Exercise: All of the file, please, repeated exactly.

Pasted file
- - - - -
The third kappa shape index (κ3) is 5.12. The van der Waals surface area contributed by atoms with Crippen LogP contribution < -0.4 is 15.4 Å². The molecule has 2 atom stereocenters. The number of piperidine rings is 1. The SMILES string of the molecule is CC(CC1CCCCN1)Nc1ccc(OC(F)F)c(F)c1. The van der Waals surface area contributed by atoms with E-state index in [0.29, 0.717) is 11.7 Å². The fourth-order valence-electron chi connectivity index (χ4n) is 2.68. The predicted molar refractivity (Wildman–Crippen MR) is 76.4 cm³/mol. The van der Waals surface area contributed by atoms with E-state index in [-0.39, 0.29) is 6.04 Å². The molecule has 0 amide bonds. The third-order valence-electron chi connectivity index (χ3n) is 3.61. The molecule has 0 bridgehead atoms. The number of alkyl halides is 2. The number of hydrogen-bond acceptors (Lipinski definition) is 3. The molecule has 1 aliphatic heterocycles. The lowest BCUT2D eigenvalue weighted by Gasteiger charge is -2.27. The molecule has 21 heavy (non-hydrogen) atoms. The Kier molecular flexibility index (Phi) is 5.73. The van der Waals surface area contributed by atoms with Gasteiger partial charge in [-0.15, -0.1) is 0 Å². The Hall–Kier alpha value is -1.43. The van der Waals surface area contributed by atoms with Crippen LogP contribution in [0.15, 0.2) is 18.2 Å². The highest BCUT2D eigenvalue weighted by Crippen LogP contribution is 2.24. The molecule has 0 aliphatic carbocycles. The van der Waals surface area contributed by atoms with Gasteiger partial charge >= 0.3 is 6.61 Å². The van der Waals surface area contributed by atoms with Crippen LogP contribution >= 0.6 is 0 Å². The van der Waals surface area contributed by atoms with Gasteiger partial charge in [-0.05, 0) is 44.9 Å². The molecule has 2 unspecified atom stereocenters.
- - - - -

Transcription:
The third kappa shape index (κ3) is 5.12. The van der Waals surface area contributed by atoms with Crippen LogP contribution < -0.4 is 15.4 Å². The molecule has 2 atom stereocenters. The number of piperidine rings is 1. The SMILES string of the molecule is CC(CC1CCCCN1)Nc1ccc(OC(F)F)c(F)c1. The van der Waals surface area contributed by atoms with E-state index in [0.29, 0.717) is 11.7 Å². The fourth-order valence-electron chi connectivity index (χ4n) is 2.68. The predicted molar refractivity (Wildman–Crippen MR) is 76.4 cm³/mol. The van der Waals surface area contributed by atoms with E-state index in [-0.39, 0.29) is 6.04 Å². The molecule has 0 amide bonds. The third-order valence-electron chi connectivity index (χ3n) is 3.61. The molecule has 0 bridgehead atoms. The number of alkyl halides is 2. The number of hydrogen-bond acceptors (Lipinski definition) is 3. The molecule has 1 aliphatic heterocycles. The lowest BCUT2D eigenvalue weighted by Gasteiger charge is -2.27. The molecule has 21 heavy (non-hydrogen) atoms. The Kier molecular flexibility index (Phi) is 5.73. The van der Waals surface area contributed by atoms with Gasteiger partial charge in [-0.15, -0.1) is 0 Å². The Hall–Kier alpha value is -1.43. The van der Waals surface area contributed by atoms with Crippen LogP contribution in [0.15, 0.2) is 18.2 Å². The highest BCUT2D eigenvalue weighted by Crippen LogP contribution is 2.24. The molecule has 0 aliphatic carbocycles. The van der Waals surface area contributed by atoms with Gasteiger partial charge >= 0.3 is 6.61 Å². The van der Waals surface area contributed by atoms with Crippen LogP contribution >= 0.6 is 0 Å². The van der Waals surface area contributed by atoms with Gasteiger partial charge in [-0.05, 0) is 44.9 Å². The molecule has 2 unspecified atom stereocenters.